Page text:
Michaelmas 2018 Termcard

We are very proud to present our inaugural termcard! Seminars will generally take place at 5.30pm every other Wednesday at the Rothermere American Institute on South Parks Road in Oxford.


Wednesday 17th October (Week 2)

Andrew Edwards (University of Oxford): ‘Making Revolutionary Money; Making Money Revolutionary: 1775-1776’


Wednesday 31st October (Week 4)

Meg Roberts (University of Cambridge): ‘Work, Manufacturing, and Disability in the Early Republic’


Wednesday 14th November (Week 6)

Liz Barnes (University of Reading): ‘Navigating Authorities in the Reconstruction South: Freedwomen and Community-Based Sexual Violence’


Wednesday 28th November (Week 8)

Don Ratcliffe (University of Oxford): ‘Henry Storrs and New Light on the Missouri Crisis’


Pre-circulated papers will be circulated via our mailing list a week in advance of the seminar: if you are not already on the mailing list and would like to be added, please email grace.mallon@univ.ox.ac.uk or stephen.symchych@sant.ox.ac.uk.

Two-Minute Review: Stephen Symchych on ‘New England Federalists’

Stephen Symchych, University of Oxford, reviews Dinah Mayo-Bobee, New England Federalists: Widening the Sectional Divide in Jeffersonian America (Fairleigh Dickinson University Press, 2017)

 

Professor Mayo-Bobee’s work offers a fresh perspective on a somewhat under-followed area. By analyzing Federalists’ radicalism as a response to Republican policies beginning with the Haiti crisis of 1805–6, she effectively allows a re-thinking of the path of dissent that reached its anti-climax after the Hartford Convention. In addition, she provides a framework for enhancing our understanding of the role of slavery in the sectional divisions that eventually led to secession and Civil War. By extending the narrative beyond the death of Federalism and before the first Embargo bill, she has left room for additional work to be done in the decades after 1815, as well as before the Jeffersonian ascent in 1800. For these reasons, New England Federalists will doubtless hold interest to scholars and students. Readers in search of a less-concentrated writing style may also find that her original dissertation, which is more expansively and clearly written, remains well worth a look.

 

This is an extract from a longer piece published in Reviews in History in May 2018. Read the original review in full here.

Two-Minute Reviews by OxEARS

Read a book recently that you really loved – or a book that you really didn’t? OxEARS wants to know! Our series of two-minute reviews will provide a resource for students and teachers around the world to advise each other on the best texts to set and the most important books to read in early American studies, whether hot off the press or well-established on library shelves. Unlike academic journals, we aren’t looking for anything discursive – the shorter the better! Just identify your book and use these questions as a guide:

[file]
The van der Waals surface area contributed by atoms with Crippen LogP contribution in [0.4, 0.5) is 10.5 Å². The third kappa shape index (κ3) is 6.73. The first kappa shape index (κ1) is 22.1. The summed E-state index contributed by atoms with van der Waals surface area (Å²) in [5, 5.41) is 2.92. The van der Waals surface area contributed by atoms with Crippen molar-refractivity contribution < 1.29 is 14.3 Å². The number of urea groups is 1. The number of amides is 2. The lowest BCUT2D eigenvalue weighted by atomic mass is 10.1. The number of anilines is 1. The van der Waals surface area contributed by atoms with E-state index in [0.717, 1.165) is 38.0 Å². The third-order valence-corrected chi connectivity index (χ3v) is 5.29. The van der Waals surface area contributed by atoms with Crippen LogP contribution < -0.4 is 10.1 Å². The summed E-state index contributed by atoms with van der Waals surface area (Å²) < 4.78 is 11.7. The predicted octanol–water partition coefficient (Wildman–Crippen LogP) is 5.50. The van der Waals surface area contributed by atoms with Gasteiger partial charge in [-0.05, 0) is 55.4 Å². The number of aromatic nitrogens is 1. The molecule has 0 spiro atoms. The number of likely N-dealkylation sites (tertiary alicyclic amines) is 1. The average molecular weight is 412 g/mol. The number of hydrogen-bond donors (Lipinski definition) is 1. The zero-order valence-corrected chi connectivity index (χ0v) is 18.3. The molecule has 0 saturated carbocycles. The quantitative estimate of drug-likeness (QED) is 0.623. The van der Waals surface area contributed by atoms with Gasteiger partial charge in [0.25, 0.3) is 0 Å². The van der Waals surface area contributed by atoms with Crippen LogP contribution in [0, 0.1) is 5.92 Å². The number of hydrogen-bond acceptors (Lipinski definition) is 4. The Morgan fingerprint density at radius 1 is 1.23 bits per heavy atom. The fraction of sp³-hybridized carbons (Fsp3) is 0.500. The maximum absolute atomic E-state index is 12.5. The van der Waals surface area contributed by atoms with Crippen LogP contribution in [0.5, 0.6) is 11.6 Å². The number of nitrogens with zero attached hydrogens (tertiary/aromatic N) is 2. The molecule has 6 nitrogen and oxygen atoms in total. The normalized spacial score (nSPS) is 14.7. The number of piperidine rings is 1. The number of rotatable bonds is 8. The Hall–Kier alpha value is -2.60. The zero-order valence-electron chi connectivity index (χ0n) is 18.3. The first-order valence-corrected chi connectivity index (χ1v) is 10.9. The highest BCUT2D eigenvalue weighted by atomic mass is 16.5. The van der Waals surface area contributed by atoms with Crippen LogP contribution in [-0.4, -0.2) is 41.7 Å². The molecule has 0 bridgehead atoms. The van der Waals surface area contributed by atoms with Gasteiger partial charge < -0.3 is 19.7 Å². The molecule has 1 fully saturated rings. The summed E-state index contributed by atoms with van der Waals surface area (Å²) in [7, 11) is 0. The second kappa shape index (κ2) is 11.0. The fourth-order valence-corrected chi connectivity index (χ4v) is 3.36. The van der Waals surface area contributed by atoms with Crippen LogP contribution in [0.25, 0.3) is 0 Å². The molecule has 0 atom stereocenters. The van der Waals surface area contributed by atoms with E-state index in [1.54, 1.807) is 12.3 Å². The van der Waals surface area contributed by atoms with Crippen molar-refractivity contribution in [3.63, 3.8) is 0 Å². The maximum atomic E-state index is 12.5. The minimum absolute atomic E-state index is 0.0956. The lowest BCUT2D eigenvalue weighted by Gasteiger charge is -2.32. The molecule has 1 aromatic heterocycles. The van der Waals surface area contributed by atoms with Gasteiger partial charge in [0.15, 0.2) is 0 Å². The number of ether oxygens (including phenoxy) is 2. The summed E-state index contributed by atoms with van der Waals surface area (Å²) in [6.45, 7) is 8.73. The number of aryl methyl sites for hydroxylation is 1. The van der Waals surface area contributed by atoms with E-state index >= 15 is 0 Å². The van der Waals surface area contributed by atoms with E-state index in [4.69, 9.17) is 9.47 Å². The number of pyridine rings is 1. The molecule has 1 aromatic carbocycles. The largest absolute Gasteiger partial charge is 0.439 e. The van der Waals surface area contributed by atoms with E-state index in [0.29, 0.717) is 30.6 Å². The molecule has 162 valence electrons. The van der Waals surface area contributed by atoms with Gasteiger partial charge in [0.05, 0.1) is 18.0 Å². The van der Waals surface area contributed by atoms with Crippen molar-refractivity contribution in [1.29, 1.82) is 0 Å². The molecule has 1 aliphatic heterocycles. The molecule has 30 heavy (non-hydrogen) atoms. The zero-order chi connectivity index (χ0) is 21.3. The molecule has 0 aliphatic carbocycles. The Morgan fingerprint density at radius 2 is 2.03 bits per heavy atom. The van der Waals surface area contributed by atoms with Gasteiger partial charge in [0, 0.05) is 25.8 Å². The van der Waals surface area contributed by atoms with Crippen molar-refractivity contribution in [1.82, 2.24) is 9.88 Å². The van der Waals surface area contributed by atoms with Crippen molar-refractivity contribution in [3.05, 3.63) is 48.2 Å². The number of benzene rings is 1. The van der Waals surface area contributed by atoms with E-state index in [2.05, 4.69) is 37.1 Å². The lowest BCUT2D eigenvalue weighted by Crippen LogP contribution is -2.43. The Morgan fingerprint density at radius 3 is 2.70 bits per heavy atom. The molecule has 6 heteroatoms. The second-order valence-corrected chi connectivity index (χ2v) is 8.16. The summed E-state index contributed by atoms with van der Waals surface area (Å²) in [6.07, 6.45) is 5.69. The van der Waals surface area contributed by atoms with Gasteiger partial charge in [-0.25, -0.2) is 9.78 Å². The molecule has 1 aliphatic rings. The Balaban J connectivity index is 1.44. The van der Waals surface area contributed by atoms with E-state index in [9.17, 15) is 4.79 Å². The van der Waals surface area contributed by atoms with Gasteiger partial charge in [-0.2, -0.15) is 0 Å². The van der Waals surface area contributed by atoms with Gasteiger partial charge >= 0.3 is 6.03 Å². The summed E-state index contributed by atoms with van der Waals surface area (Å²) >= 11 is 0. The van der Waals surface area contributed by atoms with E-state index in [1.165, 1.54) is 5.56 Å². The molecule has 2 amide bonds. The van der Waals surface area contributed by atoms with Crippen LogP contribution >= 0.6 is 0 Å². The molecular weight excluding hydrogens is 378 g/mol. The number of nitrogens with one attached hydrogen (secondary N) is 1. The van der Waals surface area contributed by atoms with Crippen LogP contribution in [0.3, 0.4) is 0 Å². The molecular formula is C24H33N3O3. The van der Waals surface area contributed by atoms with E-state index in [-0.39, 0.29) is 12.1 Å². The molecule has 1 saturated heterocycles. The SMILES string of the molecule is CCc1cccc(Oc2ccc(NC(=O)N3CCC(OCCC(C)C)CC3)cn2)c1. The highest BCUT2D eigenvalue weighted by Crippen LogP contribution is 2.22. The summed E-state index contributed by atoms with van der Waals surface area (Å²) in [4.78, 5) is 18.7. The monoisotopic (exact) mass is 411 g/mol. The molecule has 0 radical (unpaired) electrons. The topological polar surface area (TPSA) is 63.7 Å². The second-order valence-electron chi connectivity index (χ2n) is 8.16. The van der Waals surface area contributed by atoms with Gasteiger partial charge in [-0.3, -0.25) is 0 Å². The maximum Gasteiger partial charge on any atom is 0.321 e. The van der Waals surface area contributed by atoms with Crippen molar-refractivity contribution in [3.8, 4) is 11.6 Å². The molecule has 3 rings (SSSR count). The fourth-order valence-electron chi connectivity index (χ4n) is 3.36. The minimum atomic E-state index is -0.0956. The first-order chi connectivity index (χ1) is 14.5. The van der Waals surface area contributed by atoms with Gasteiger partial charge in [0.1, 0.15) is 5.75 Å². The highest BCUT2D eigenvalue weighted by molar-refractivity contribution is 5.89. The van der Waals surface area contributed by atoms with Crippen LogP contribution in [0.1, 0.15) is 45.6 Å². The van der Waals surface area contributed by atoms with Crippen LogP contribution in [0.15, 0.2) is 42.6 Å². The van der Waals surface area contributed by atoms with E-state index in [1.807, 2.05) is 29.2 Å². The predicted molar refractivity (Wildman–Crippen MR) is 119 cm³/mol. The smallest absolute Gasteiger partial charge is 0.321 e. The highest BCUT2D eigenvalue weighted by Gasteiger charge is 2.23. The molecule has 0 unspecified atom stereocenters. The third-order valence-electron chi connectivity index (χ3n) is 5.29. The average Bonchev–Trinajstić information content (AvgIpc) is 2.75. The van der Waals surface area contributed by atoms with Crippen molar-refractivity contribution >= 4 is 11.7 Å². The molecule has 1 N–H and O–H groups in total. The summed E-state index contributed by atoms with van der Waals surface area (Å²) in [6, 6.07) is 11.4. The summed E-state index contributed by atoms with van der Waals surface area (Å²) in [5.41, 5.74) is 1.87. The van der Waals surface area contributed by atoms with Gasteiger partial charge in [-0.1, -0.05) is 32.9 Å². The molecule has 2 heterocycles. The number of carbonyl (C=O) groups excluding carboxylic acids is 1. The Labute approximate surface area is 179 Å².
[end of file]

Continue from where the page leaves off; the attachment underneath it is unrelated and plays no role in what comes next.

• Does it answer the question it says it’s going to answer?
  • Is the thesis actually original, or can you get the same argument from a classic text?
  • Is it clear and easy to read?
  • Would it be a good text to set for a seminar/tutorial?

 

No need to conform to a strict word limit, but a guide length might be 300-400 words. Successful submissions will be published on our blog and shared by our Twitter account. Please do conform to our conflict-of-interest policy, and don’t submit a review if the author of the book is your best friend/graduate advisor/just wrote a glowing review of your own recent book! We look forward to reading your submissions, publishing your work, and building a useful resource for other researchers in the field. Send your reviews to grace.mallon@univ.ox.ac.uk or stephen.symchych@sant.ox.ac.uk.

 

Call for Papers

The Oxford Early American Republic Seminar will offer the opportunity for junior researchers to share and discuss their work on America in the eighteenth and nineteenth centuries in depth with students and lecturers from other universities. The seminar would like to invite graduate students and early career researchers working in the United Kingdom to present at our Michaelmas Term sessions.

 

 

Following the example of the Rothermere American Institute at the University of Oxford, where the seminar is based, we aim to promote an interdisciplinary approach to American studies. We therefore welcome submissions from disciplines across the humanities and social sciences including – but not limited to – history, geography, literature, political science, and economics.

 

 

It is expected that most sessions will involve discussion of projects that are currently in-progress. Presenters may pre-circulate a paper for an in-depth workshop-style session, or give a conference-style presentation on their research. Meetings will be held in Oxford at 5pm on Wednesday evenings in the autumn of 2018, with exact dates depending on availability of presenters. Thanks to generous funding from the Rothermere American Institute, the seminar is able to reimburse presenters for train fares when necessary, and invite them to dinner after the session.

 

 

All submissions should make their way to us by Sunday 30th September 2018 to be considered for this term’s seminar. Please submit an abstract of no more than 300 words, a 100-word biography, and a preference to present or pre-circulate, to grace.mallon@univ.ox.ac.uk or stephen.symchych@sant.ox.ac.uk.